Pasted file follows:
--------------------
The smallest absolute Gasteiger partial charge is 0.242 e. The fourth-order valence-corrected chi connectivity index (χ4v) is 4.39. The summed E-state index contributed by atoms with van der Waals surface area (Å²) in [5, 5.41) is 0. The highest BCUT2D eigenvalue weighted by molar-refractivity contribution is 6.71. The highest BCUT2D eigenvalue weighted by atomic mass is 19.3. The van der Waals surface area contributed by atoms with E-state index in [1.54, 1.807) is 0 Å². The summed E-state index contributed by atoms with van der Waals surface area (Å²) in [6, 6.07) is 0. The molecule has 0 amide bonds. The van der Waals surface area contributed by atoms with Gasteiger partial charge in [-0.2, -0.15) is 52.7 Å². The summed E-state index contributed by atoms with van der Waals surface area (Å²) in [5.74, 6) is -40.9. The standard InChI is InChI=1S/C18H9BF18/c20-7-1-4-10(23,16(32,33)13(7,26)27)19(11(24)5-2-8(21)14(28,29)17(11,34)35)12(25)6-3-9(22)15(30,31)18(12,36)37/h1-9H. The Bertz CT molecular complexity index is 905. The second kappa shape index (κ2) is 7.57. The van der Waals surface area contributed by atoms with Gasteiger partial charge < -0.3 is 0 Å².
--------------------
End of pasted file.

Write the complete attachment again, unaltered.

The smallest absolute Gasteiger partial charge is 0.242 e. The fourth-order valence-corrected chi connectivity index (χ4v) is 4.39. The summed E-state index contributed by atoms with van der Waals surface area (Å²) in [5, 5.41) is 0. The highest BCUT2D eigenvalue weighted by molar-refractivity contribution is 6.71. The highest BCUT2D eigenvalue weighted by atomic mass is 19.3. The van der Waals surface area contributed by atoms with E-state index in [1.54, 1.807) is 0 Å². The summed E-state index contributed by atoms with van der Waals surface area (Å²) in [6, 6.07) is 0. The molecule has 0 amide bonds. The van der Waals surface area contributed by atoms with Gasteiger partial charge in [-0.2, -0.15) is 52.7 Å². The summed E-state index contributed by atoms with van der Waals surface area (Å²) in [5.74, 6) is -40.9. The standard InChI is InChI=1S/C18H9BF18/c20-7-1-4-10(23,16(32,33)13(7,26)27)19(11(24)5-2-8(21)14(28,29)17(11,34)35)12(25)6-3-9(22)15(30,31)18(12,36)37/h1-9H. The Bertz CT molecular complexity index is 905. The second kappa shape index (κ2) is 7.57. The van der Waals surface area contributed by atoms with Gasteiger partial charge < -0.3 is 0 Å².